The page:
In verse 1.2 of Patanjali’s Yoga Sutra, he gives us the definition of yoga: yogaś-citta-vr̥tti-nirodhaḥ – Yoga is when we stop identifying with the fluctuations of the mind. Then in verse 1.12 he gives us two ways to stop that identification: abhyāsa vairāgyābhyām tannirōdhaḥ – Through practice (abhyāsa) and non-attachment to the results of practice (vairāgyā). This is how we find yoga.
I became more engaged in jury duty when I wasn’t so attached to the outcome. I was enjoying the process, and in a way I wish I could have sat on the jury.
This also happens with our yoga practice – if we can let go of the outcome, of what we think the “goal” of yoga is – in that particular moment or if we think there’s some sort of “end-game” – then we can be in the present moment and experience the practice for what it is – a practice – and maybe even enjoy it!
Our practice will be different today from what it was yesterday or what it will be tomorrow. It changes – like our perception of time – based on how we feel that day, stuff that happened that day, injuries. It changes with time, changes with life experiences. But the practice is always there, and offers to us what we need in that particular moment, or allows us to at least recognize it. We notice where we are stuck, or what thoughts keep coming up and when, and then we work through it. And through this practice, and with time, we also change. We become more engaged in our everyday lives – not just on the mat – where hopefully rather than stressing about past or future events or projecting what we think will happen, we can move around this earth in the present moment in a way that is to the benefit of everyone. What’s the point of a “goal” of yoga if you are not living, breathing, enjoying it? (Check out the Myth Video on Bharadvaja)
I’ll leave you with some thought’s from Jivamukti’s co-founder Sharon Gannon. In this month’s focus at Jivamukti , Sharon discusses the concepts of time and alchemy. She describes alchemy as “the ancient practice of transforming the ordinary into the extraordinary.”
Yoga is also an ancient practice of transforming the ordinary into the extraordinary: “Abhyāsa–regular continuous practice, done with detachment, meaning no matter what, will help the settling of your mind and lead to peace of mind. The implication is “with” time a number of obstacles to freedom will fall away. The practices of yoga— as well as alchemy— are magical practices that alter one’s perception of the world, one’s self and of time. Such an altered perception can help you to live in harmony with nature, rather than viewing yourself as separate from nature.”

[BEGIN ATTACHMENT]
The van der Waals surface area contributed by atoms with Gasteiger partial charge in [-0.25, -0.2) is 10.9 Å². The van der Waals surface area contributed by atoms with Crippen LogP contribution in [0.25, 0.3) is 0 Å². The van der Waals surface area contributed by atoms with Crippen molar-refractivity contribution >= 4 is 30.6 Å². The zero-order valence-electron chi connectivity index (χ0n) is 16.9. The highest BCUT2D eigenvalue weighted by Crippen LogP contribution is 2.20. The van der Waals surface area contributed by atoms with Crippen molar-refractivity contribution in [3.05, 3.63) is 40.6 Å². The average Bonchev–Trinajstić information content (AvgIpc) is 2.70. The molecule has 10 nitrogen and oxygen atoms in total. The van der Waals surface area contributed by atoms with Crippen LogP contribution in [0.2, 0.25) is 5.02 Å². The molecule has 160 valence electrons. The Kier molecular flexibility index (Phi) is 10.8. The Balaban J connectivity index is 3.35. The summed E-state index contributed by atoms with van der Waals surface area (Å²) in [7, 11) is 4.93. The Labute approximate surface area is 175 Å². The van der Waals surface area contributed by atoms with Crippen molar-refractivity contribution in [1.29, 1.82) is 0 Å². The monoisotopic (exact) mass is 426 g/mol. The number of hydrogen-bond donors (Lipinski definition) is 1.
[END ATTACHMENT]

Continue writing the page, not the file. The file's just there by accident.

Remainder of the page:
When it’s cold and rainy in NYC, maybe you want to curl up in a Child’s Pose (bālāsana) and hear stories of Baby Krishna (Gopāla)?
In connection to this month’s focus at Jivamukti Yoga, maybe we start to look at our yoga practice with the playfulness of a child (Bāla) rather than setting goals or striving to achieve something that in this particular moment might be unattainable. Maybe in each āsana we embody the animal form we are coming into rather than worrying so much about getting it perfect (this by all means does not mean we don’t try, or keep safe anatomical alignment, but more along the lines of not becoming angry or disappointed if it’s not “perfect” right now. Practice and all is coming!)
The “goal” of yoga (if you must have one) is to find the joy and happiness of a child in our everyday lives!
Garuda’s mother, Vinata, lost a bet against her sister (due
to trickery and deceit, but that is a whole other story), and was obligated to
serve the Nagas, or snake kingdom, the duration of her life.
While growing up, Garuda was obliged to take orders from the
snakes, waiting on them hand and foot, just like Cinderella, but did not
understand why he, as king of the birds, was required to listen to the snakes.
After some investigating, he found out about his mother’s debt and asked the
Nagas how he could set her free.
They agreed to alleviate Vinata from her debt if Garuda
brought them a pot of immortality nectar (amṛta). The nectar was being
guarded by the devas, who surrounded it with three Indiana Jones type booby
The first was a large ring of fire that Garuda extinguished
by taking the water of the rivers in his mouth and pouring it on the fire. The
second was a mechanical door with sharp rotating blades. Garuda wrapped himself
in his wings, shrunk down in size and was able to slip through the door with
ease. Garuda finally arrived where the nectar was being held, and found it was
being guarded by two huge snakes (Indiana Jones would be in BIG TROUBLE!)
Garuda rapidly flapped his wings, creating a dust storm that blinded the
snakes, and while they couldn’t see, attacked them with his beak.
Garuda took the nectar into his mouth without swallowing it,
and started flying home. Along the way, Indra caught up to him and asked Garuda
to return the nectar, as this was how the Gods and Goddesses maintained their
immortality. Garuda promised that once the nectar was delivered to the Nagas,
he would make it possible for Indra to take it back.
Garuda finally arrived home and the Nagas could hardly wait
to drink the nectar. He placed the nectar in a pot on the grass in front of
them, and asked if his mother could now be set free. Greedy to drink the
nectar, they immediately agreed. Garuda convinced them that before they drink
it, they should perform a cleansing ritual.
As the Nagas went off to clean, Indra swept in and took the pot of nectar. When the Nagas returned, they saw a few drops of the nectar in the grass and started to lap it up with their tongues. The nectar was so powerful that it split their tongues in two, and because it was only a few drops, instead of becoming immortal, they would periodically shed their skin. From then on snakes were born with a split tongue and could shed their skin, and Garuda and his mother were free from their debt.